"A diet rich in antioxidants may be an alternative to drug treatments for age-related changes in cognitive and affective behaviors," he notes.
The brain seems to benefit from grapes in their fermented form -- wine -- as well. Using a mouse model of Alzheimer's disease, researchers in the lab of Giulio Pasinetti, MD, at Mount Sinai School of Medicine, New York, gave the mice cognitive tests at 9 and 14 months of age, while over a period of 11 months the mice drank water supplemented with wine made from Muscadine grapes.
Memory function in the Alzheimer's model mice starts to decline when they are 6 months old; plaques appear in the brain at 9 months and become abundant at 14-15 months, when mice are considered middle aged.
Ongoing studies from Pasinetti's laboratory recently found that moderate consumption of red wine, in the form of Cabernet Sauvignon equivalent to daily wine consumption of a single 5-ounce glass for women and two glasses for men, may attenuate cognitive deterioration in a transgenic mouse model of Alzheimer's disease coincidental with decreased type beta amyloid AD neuropathology. But the latest findings showed that the mice given wine learned their way around a water maze faster and more accurately than those drinking water -- and had learned the task well enough to remember it 40 days later.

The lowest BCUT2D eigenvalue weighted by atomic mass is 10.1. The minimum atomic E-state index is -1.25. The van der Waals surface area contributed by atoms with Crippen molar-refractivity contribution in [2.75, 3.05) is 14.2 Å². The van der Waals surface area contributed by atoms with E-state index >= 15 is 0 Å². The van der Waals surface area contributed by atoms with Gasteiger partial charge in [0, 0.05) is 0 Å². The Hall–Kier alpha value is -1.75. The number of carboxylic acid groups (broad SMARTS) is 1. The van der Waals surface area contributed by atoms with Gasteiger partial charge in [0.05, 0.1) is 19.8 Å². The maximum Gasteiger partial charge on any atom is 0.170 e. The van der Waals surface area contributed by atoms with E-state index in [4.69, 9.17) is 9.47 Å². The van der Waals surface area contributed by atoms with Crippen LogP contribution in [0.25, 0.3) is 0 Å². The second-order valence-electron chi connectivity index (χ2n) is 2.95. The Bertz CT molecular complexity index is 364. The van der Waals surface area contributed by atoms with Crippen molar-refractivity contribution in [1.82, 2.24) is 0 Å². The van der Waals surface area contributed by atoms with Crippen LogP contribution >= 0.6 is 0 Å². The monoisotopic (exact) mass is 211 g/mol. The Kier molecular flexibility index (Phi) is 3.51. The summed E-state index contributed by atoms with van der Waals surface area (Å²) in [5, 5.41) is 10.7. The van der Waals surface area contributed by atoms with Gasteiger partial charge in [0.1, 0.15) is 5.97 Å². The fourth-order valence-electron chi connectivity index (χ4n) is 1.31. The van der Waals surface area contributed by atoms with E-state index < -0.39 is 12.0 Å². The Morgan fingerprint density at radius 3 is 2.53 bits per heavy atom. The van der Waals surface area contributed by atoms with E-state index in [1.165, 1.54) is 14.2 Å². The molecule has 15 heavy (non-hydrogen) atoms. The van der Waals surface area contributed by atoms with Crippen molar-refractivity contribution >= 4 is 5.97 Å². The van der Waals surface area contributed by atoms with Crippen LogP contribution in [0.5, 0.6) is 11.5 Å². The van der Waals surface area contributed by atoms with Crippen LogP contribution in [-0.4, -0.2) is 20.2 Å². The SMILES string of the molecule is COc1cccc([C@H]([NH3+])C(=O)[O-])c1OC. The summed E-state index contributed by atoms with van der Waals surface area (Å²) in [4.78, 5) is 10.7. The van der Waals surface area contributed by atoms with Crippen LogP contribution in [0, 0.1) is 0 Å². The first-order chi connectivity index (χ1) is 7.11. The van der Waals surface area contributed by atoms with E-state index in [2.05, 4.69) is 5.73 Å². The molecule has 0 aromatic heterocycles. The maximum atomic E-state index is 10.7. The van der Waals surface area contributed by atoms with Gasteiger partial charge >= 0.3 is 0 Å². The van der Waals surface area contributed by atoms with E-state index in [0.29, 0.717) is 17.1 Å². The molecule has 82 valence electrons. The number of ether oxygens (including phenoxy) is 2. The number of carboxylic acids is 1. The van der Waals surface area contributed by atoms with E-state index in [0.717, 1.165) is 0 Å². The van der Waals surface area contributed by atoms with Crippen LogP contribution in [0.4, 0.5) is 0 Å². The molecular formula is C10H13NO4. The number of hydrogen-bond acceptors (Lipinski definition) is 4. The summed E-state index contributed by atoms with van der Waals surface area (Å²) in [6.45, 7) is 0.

Pasinetti cautions that alcohol consumption, even in moderate doses, may carry a number of health risks in the general population, as brain cells may be remarkably responsive to what we drink.
"Clarification of the mechanisms through which moderate red wine consumption may beneficially influence Alzheimer's disease," he notes, "and the eventual discovery of future, alcohol-free wine by-products capable of anti-amyloid beta activities in the brain, will help in the development of lifestyle-based therapeutic strategies for Alzheimer's."